The literature is focus on the extremely persistent and volatile post-1973 period can therefore be misleading: throughout most of the history of oil, the ability to restrict access to supplies was actually sorely lacking, with the oil market showing remarkable flexibility and relative price stability as a result. This held true even in years when oil supply or demand were experiencing great upheavals, such as during World War II and the postwar re-building of Europe. The history of the oil industry shows that shifts in industry structure can occur quite quickly; the structural breaks in price behavior associated with these shifts are testimony to their importance.”

An Elephant in the Garden: The Allies, Spain, and Oil in World War II

The political component of oil markets is nothing new. In fact the United States wielded political influence and sought to exert financial pressure through oil during World War II. The below summary of the linked article comes from NBER:

“The United States and Britain imposed oil embargoes of various degrees against Spain for several reasons. Foremost among these was the Allies’ desire that Spain remain neutral throughout the war. They also hoped that sanctions would discourage Spain from allowing German spies to operate in Spain, that Spain would withdraw its “volunteer” troops fighting alongside the Germans on the Eastern front, and that Spanish Dictator Francisco Franco would rein in his nation’s virulently pro-Axis press. Not least, the Allies wanted Spain to halt its exports to Germany of crucial raw materials, particularly tungsten, which was used in armor-piercing shells. The Allies also feared Spain’s re-exporting petroleum products, especially aviation fuel, to the Germans. By analyzing month-by-month and product-by-product shipping records in the Spanish Archives, Caruana and Rockoff track the Allied economic pressures on Spain throughout the war. In doing so, the researchers identify three phases of sanctions. They also determine that the effectiveness of each phase depended largely on the goals of the nations imposing the sanctions and on the degree of accord between those nations.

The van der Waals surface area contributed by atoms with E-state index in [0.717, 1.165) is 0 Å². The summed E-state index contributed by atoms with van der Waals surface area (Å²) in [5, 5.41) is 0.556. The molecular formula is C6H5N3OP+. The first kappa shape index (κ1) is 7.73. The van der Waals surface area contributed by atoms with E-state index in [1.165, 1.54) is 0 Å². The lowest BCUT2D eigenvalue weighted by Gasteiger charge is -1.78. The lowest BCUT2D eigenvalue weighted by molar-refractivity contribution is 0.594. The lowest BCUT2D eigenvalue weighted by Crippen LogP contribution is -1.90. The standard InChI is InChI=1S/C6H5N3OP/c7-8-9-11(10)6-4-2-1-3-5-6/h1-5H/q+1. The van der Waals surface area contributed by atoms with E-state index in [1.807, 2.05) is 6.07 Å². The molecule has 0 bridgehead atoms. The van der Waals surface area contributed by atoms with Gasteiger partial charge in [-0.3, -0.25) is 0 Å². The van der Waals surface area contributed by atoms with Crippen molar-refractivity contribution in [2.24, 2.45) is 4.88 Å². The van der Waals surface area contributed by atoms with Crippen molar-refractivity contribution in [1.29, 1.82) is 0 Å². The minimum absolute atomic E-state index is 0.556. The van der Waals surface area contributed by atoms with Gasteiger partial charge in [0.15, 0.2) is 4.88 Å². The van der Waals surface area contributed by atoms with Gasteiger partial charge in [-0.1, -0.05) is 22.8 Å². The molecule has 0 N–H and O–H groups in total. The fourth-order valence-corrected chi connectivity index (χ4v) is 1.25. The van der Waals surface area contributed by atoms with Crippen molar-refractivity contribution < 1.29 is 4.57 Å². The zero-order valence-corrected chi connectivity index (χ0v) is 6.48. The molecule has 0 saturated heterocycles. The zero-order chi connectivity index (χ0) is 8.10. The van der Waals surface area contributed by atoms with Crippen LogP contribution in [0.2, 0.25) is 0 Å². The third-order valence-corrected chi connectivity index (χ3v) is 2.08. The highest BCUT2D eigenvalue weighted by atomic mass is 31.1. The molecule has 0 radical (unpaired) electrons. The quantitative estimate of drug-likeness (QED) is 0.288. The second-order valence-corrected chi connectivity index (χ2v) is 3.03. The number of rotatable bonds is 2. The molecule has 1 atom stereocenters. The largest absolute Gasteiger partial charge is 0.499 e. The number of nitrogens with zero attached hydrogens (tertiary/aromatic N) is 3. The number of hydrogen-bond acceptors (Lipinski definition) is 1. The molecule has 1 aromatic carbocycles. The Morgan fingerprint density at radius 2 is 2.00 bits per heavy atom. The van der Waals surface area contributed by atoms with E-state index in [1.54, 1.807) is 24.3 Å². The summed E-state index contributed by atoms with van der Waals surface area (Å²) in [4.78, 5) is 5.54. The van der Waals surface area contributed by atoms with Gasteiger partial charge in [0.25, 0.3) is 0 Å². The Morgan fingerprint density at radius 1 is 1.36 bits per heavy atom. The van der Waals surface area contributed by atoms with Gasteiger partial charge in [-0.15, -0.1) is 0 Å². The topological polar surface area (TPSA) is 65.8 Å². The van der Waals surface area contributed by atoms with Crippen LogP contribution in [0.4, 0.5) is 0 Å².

To begin with, fearful of a pro-Axis Spain possibly capturing Gibraltar and other strategic Mediterranean sites, Britain enacted a program at the outset of the war whereby shippers in every port around the world had to obtain clearance from the British consul for every shipment to Spain. Royal Navy inspectors who maintained a blockade around Spain enforced certification of cargo. The Americans, who at that time were still neutral in the war, protested the British action at first. But the United States eventually began to cooperate with it. With the fall of France in June 1940, the British asked the United States to halt its considerable oil exports to Spain, and the Americans complied.

Spain panicked, the researchers report, fearful for its transportation systems, fishing fleets, and industries. The country had no other access to oil, and appeals to Germany, which was concerned about fueling its war machine and industries, were of no avail. Franco was forced to seek accommodation with the Allies, and in return for an allotment of oil that amounted to about 80 percent of Spain’s consumption before the Spanish Civil War, Franco acceded to the Allied demands for neutrality.